GOLDSMITH:           And the problem is UNRWA, unlike most UN agencies, I think 99% of UNRWA employees are Palestinian refugees themselves, as defined by UNRWA. So already, UNRWA is hiring from an extremist sea, and if you work for UNRWA, you fall into one of two categories. Either you already sympathize with Hamas and/or Palestinian Islamic Jihad, or you’re afraid for your physical safety and that of your family if you push back against what Hamas and PIJ are doing.

MAY:                          And is there any possibility that the UN Secretary General didn’t know all of this over the past few years?

GOLDSMITH:           I think he’s… I can’t read his mind, but what I can say is that the US and independent organizations like FDD, like UN Watch, have been pointing out for years that UNRWA is compromised, that UNRWA hires and keeps on staff people with terrorist affiliations, school headmasters that turned out to be rocket makers. So they were warned.

GOLDBERG:             One my favorite stories.

GOLDSMITH:           Rocket science. They got to do rocket science.

GOLDBERG:             Islamic Jihad commander.

MAY:                          I want to touch on one other organization that’s not exactly UN, but is affiliated closely with the UN and staff goes back and forth. You know where, I think, where I’m going, Rich, you can guess. It’s the International Committee of the Red Cross. They came to visit us here at FDD. Very civil discussion. But they think that you, Rich, and FDD have been unfair to them. You, very civilly but very forcefully, gave them a piece of your mind. Just elucidate us on that story.

GOLDBERG:             Listen, the International Committee of the Red Cross has operations all over the world. In most cases, a lot of cases, they do a lot of good. But similarly to the problems that you have seen be exposed of UN organizations that operate in Gaza, with at least constructive knowledge of Hamas terror operations and activities under their noses if not actual knowledge, complicity, collaboration, we saw throughout the post-October 7th era of evidence, clear evidence, now, indisputable, of Hamas using its hospitals in Gaza as terror headquarters. This had been alleged for a long time. The IDF was exposing more of it prior to some of its military operations, most notably at the Al-Shifa Hospital Complex and then others in Gaza.

And you saw the Red Cross, which had over years, the ICRC advertised its investments in these hospitals, building out the emergency room complexes there, women’s maternity wards, things like that, where we have now seen multiple times, at least twice, first, the initial operation in Al-Shifa, and then the second surprise operation more recently, where you have evidence of Hamas storing weapons operating out of delivery rooms, emergency rooms, which have been constructed and donated by the Red Cross over many years. We have press reports of the Red Cross talking about their people being in the hospitals after October 7th and conducting inspections somehow blind to Hamas operations. They’re blind to any evidence of the hostages having been brought to these hospitals. Amazing how it works. Yet, yet their officials take to social media, take to the international media and put pressure on Israel for a ceasefire, put pressure on Israel not to go into Al-Shifa Hospital when it has already been turned into a terror command headquarters and hostage harboring place and say, “no, Israel needs to stop. Israel has to stop right now before the evidence has been exposed.”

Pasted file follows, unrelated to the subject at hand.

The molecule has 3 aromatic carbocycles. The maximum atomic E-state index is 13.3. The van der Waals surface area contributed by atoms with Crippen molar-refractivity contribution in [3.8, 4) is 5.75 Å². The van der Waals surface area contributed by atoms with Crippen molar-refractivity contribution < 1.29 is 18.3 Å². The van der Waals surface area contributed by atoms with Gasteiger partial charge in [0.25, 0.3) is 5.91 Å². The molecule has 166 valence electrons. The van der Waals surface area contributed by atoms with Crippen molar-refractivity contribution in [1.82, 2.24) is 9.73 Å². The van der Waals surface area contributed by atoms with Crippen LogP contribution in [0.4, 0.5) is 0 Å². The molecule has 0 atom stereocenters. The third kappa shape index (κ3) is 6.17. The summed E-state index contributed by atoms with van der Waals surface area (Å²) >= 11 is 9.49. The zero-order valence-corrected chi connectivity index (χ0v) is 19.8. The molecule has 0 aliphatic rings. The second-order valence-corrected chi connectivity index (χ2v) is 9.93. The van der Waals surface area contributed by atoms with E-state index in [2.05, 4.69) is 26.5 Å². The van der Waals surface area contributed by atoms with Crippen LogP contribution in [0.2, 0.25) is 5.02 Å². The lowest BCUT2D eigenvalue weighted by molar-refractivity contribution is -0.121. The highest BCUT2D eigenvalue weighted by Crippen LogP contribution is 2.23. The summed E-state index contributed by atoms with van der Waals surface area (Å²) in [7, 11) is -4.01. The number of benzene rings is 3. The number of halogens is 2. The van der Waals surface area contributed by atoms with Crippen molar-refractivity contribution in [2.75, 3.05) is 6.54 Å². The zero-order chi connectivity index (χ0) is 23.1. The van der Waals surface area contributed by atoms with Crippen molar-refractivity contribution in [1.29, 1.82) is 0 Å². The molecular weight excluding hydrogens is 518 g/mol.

Why’d they do that? It took them weeks, if not months, to even put any pressure whatsoever on anybody to release hostages and instead really focus on needing a ceasefire, humanitarian crisis. ‘Israel needs to stop its military operations’. The head of the Red Cross going for a tour of Gaza and putting most pressure in public social media displays on Israel, not on Hamas while there. And the hostages being held during the tour in Gaza. The incoming … The new head of the ICRC is not a stranger to any of this. The old head of UNRWA, who was removed because of a corruption scandal and a sex abuse scandal, all kinds of crazy stuff going on, nothing to do even with the Hamas collaboration of UNRWA, just bad management.

Well, clearly, in the international organization space, like in other places we’ve seen in our society, malfeasance, corruption, mismanagement apparently graduates up to a promotion rather than dismissal. So we’ve raised all these issues. One, in particular, caught our mind even during some conversations we noticed on social media, the Red Cross still has up on its Twitter account, X account, it’s outraged over Israel attacking a hospital in Gaza, launching a rocket attack on a hospital in Gaza. Oh, wasn’t that horrific, Cliff? That Israel launched rockets at that hospital in Gaza and killed all those people? It’s just horrific.